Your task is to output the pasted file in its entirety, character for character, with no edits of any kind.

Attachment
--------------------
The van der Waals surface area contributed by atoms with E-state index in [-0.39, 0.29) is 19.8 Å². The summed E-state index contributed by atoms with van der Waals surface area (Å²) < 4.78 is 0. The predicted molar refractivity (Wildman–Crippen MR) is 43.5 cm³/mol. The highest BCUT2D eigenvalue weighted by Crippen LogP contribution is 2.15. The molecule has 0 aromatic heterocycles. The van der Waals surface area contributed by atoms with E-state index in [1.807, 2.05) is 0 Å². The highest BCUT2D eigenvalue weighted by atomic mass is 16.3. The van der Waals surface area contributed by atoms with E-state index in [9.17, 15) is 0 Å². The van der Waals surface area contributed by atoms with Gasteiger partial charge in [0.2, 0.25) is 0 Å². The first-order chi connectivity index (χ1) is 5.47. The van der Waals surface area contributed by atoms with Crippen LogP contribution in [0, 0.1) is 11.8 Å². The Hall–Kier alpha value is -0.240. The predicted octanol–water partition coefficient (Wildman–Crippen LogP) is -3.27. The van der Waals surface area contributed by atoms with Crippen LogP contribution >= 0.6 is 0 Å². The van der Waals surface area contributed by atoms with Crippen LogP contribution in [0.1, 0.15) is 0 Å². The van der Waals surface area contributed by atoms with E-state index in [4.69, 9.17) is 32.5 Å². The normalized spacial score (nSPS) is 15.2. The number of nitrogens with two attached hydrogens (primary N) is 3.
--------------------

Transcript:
The van der Waals surface area contributed by atoms with E-state index in [-0.39, 0.29) is 19.8 Å². The summed E-state index contributed by atoms with van der Waals surface area (Å²) < 4.78 is 0. The predicted molar refractivity (Wildman–Crippen MR) is 43.5 cm³/mol. The highest BCUT2D eigenvalue weighted by Crippen LogP contribution is 2.15. The molecule has 0 aromatic heterocycles. The van der Waals surface area contributed by atoms with E-state index in [1.807, 2.05) is 0 Å². The highest BCUT2D eigenvalue weighted by atomic mass is 16.3. The van der Waals surface area contributed by atoms with E-state index in [9.17, 15) is 0 Å². The van der Waals surface area contributed by atoms with Gasteiger partial charge in [0.2, 0.25) is 0 Å². The first-order chi connectivity index (χ1) is 5.47. The van der Waals surface area contributed by atoms with Crippen LogP contribution in [0, 0.1) is 11.8 Å². The Hall–Kier alpha value is -0.240. The predicted octanol–water partition coefficient (Wildman–Crippen LogP) is -3.27. The van der Waals surface area contributed by atoms with Crippen LogP contribution >= 0.6 is 0 Å². The van der Waals surface area contributed by atoms with Crippen LogP contribution in [0.1, 0.15) is 0 Å². The van der Waals surface area contributed by atoms with E-state index in [4.69, 9.17) is 32.5 Å². The normalized spacial score (nSPS) is 15.2. The number of nitrogens with two attached hydrogens (primary N) is 3.